Diana, a former ballerina, is fearless. She leapt like a proverbial gazelle over the gulf and there I was shaking and sweating on the other side. “Come on!” she called impatiently.

But all I could think about is what would happen if I didn’t make it in the one big leap. Lacerated calves. Crushed ribs. A shattered skull.

I couldn’t quite get my head around the IDEA of getting to the other side. I had to shake off my old notions of can’t, impossible, no. And put on the cape of possibility.

Then I leapt.

In that moment I had a whole new notion of myself.

Brave leap

Leap into the unknown

Bravery comes in many forms. Elizabeth Gilbert, author of Eat, Pray, Love just publicly announced her romantic love with her best friend.

Yes, sexuality is fluid and wild and unpredictable. She fell in love with a man. She fell in love with a woman. She leapt into love both times, full heartedly. I admire her commitment to creativity, curiosity, and love in whatever shape it comes in, no matter how unexpected.

There are all kinds of bravery.

My friend Andrea Scher marks her brave acts in her blog. And she’s giving a course in how you, too can be brave in blogging about your declarations, your descriptions, your destiny.

There’s also bravery in allowing ourselves to earn what we’re worth. My friend Tommi Wolfe (with her lilting South African accent) has some advice about that.

Then there’s bravery in how we think, what we say and what we do.

What if you can do one brave act a day, no matter how small to build your bravery?

I may not do it every day, but I’m looking for ways that I can inch my way toward a braver life. I was invited to submit a proposal for the Aiki Extension conference, about Aikido in action in our everyday lives off the mat — and then was paralyzed when they accepted it. The other presenters are third, fourth, fifth, sixth dans (degree of black belt) and I’m the only one who is just a first degree black belt (Shodan). 

Aikido Japanese Martial Arts

Aikido high fall

My topic: How to use verbal Aikido in business and media interviews. I’ve never created such a workshop before and since I’m terrified I’m over preparing. Which is how I cope. I challenge myself to think of everything that can go wrong and then I map out what I would do in such a circumstance. 

Does this bolster my bravery? No. But the actual doing of it it will. It’s only the doing of it, the getting it into your bones that inches you toward a braver life. 

So I’ll continue in my little inchworm ways in challenging myself to do brave things so eventually I’ll become a more courageous person.

Want to snoop on me? [Read or listen]

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Be a Media Darling Quick Rundown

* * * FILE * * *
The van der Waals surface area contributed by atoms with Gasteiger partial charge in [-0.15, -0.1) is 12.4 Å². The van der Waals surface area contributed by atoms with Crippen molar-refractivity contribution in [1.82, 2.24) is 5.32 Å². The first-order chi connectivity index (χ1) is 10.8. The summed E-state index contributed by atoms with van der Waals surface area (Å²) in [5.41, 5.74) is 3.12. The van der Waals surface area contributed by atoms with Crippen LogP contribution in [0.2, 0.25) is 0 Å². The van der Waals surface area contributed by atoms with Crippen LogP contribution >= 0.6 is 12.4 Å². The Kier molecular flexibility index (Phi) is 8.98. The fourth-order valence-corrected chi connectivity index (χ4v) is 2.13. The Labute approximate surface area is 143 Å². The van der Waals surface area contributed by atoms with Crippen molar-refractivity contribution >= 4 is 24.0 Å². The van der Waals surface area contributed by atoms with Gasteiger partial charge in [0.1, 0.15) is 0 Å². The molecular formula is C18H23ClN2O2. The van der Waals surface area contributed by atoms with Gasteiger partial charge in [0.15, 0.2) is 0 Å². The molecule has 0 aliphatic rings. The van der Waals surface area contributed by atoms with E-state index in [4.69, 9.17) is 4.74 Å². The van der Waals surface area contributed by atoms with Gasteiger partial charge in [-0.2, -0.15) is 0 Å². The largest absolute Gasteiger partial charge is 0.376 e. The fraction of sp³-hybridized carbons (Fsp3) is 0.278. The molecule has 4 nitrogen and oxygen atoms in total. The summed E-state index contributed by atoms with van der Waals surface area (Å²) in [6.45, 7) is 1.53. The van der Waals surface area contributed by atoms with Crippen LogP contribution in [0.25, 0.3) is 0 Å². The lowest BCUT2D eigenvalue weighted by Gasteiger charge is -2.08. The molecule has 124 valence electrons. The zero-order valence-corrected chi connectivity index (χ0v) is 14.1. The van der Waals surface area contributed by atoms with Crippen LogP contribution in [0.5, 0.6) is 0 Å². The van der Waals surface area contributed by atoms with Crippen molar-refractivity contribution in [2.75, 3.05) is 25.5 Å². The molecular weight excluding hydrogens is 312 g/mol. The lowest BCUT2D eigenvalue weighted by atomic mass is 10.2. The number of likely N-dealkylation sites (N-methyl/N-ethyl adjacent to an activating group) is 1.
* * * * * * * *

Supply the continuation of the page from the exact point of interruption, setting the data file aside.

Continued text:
On Media Coaching Monday, I’ll show you exactly what you need to do to mentally, physically, emotionally, and spiritually to prepare for specific types of media appearances, including written print interviews, phone interviews, radio appearances, TV appearances, speaking engagements, Podcasts, panel events, and more. Tune in every Monday to get your sound bites set for your time in the spotlight.

On 10 Line Tuesday, Ill read a short poem—just ten lines—from Maya Stein or one a bit longer from Alison Luterman, two friends of mine who use language in an extraordinary way so you can expand your thinking about how you speak and think. Even if you don’t think that “poetry” is your “thing,” I encourage you to listen to at least one of these 10 Line Tuesday episodes… because inspiration for your business can often come from unexpected places. Like poetry! Tune in every Tuesday for dazzling diction surprises.

On Work Your Story Wednesday, Ill walk you through the specific, nitty gritty storytelling steps that you need to take in order to get noticed by the media, get invited to appear in the media, and my secrets to getting invited back. We’ll also chat about the 3 ps. How to Prepare, Package, and Position yourself before you email or pick up the phone to pitch the media. Tune in every Wednesday for tips about how to pitch producers and editors so they email or call you back ASAP.

And then on Fly Your Freak Flag Friday, well discuss how to keep steady and be yourself during a radio, TV, or print or podcast interview or whenever you’re in the spotlight or under pressure. I’ll show you how to let your spirit and personality shine through in any situation — without selling your soul. Tune in every Friday for ways to stay original, keep your quirks and live into what Dr. Seuss says which is, “Why fit in when you were born to stand out.”

Bop on back to the Be a Media Darling main podcast page.